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Consumers want HFCS label information, not limits

Consumers want HFCS label information, not limits

While the Washington, D.C.-based Corn Refiners Association proposes to change the name of high fructose corn syrup to “corn sugar," Mintel, a global media intelligence company, has found that consumers want added label disclosures on food and beverages containing HFCS.

While the Washington, D.C.-based Corn Refiners Association proposes to change the name of high fructose corn syrup to “corn sugar,” Mintel, a global media intelligence company, has found that consumers want added label disclosures on food and beverages containing HFCS. In Mintel’s consumer survey, 65 percent of respondents think manufacturers should disclose how much high fructose corn syrup their foods or drinks contain.

"It’s all about transparency,” said Kimberly Lord Stewart, health and wellness editor and analyst, and author of Eating Between the Lines (St. Martins Press, 2007). “One of the weaknesses of our food labeling system is that added sugars are not separated out from naturally occurring sugars.”

Almost half (44 percent) of respondents said that retailers, rather than manufacturers, should mandate HFCS disclosure.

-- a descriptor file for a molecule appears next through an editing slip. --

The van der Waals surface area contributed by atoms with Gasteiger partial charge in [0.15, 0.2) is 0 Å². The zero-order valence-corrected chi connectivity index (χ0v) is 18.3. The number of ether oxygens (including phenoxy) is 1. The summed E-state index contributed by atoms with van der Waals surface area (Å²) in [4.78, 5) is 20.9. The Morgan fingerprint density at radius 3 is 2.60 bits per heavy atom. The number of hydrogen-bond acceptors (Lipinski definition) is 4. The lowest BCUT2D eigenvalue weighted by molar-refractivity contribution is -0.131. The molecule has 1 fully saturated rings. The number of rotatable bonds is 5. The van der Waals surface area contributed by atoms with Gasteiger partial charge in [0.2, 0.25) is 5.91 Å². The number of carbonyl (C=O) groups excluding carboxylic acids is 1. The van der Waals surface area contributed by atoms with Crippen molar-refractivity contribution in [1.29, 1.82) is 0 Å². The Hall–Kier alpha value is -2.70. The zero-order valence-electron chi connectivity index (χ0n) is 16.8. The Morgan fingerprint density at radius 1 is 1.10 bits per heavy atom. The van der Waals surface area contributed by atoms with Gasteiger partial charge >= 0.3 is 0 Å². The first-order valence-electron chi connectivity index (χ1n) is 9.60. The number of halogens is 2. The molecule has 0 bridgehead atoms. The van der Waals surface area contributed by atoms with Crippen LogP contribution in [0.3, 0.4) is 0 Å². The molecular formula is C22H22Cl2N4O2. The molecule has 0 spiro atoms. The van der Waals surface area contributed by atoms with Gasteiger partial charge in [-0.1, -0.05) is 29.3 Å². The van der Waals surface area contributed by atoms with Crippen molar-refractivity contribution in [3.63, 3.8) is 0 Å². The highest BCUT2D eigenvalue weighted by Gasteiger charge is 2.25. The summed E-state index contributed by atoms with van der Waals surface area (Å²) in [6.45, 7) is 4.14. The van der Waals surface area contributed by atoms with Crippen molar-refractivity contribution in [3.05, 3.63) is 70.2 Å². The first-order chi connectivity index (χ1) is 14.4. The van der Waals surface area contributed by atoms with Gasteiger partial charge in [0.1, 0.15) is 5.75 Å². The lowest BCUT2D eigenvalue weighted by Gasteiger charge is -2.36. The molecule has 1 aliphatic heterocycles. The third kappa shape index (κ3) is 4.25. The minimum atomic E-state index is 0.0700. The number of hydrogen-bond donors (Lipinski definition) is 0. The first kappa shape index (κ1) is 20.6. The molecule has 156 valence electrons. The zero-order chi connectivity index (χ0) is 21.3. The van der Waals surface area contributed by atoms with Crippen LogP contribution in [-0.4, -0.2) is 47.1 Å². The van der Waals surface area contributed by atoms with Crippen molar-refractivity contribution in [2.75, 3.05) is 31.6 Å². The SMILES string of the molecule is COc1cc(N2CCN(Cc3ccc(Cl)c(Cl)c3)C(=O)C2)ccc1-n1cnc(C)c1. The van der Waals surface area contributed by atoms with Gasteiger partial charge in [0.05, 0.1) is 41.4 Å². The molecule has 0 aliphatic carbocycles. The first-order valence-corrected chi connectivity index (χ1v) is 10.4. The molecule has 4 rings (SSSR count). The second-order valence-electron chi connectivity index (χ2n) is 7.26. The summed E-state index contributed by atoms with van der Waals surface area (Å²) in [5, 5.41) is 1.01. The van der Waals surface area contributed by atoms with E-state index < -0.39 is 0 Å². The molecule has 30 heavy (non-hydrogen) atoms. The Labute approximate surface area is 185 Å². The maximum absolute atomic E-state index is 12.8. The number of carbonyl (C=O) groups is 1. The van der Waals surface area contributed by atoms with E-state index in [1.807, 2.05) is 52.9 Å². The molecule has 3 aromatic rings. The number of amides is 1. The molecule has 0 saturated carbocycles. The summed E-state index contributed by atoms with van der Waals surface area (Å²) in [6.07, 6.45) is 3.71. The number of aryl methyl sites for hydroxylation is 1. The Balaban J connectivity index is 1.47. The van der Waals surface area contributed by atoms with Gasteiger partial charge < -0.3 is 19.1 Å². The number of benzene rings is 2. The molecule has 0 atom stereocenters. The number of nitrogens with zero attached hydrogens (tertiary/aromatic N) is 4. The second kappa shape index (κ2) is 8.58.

“I think retailers can look like the real heroes by filling in the blanks for consumers and telling their customers how much of certain ingredients are in food,” Stewart said. “Trans fats was a perfect example of retailers taking the lead in informing, but not alarming shoppers."

Regardless of who is responsible for HFCS label transparency, which most consumers think is important, some respondents (37 percent) wouldn’t go as far as imposing restrictions on HFCS amounts in products.

“The public wants to be informed about HFCS content, while still maintaining their freedom of choice,” said Krista Faron, lead innovation analyst at Mintel. “While they still may choose better-for-you options, they don’t necessarily want the government or anyone else imposing limits on what can or cannot be added to their food.”

Perhaps this is because 64 percent of respondents think HFCS is OK in moderation—whatever that means.

“While sixty-four percent of those surveyed think HFCS is OK in moderation, few know what that means,” Stewart said. “For instance, a soda contains 40 grams of HFCS. Many consumers think this is a moderate amount until they know that 40 grams is nearly 10 teaspoons. It would be helpful if food labels listed major ingredients in measurements that people can easily identify.”
 

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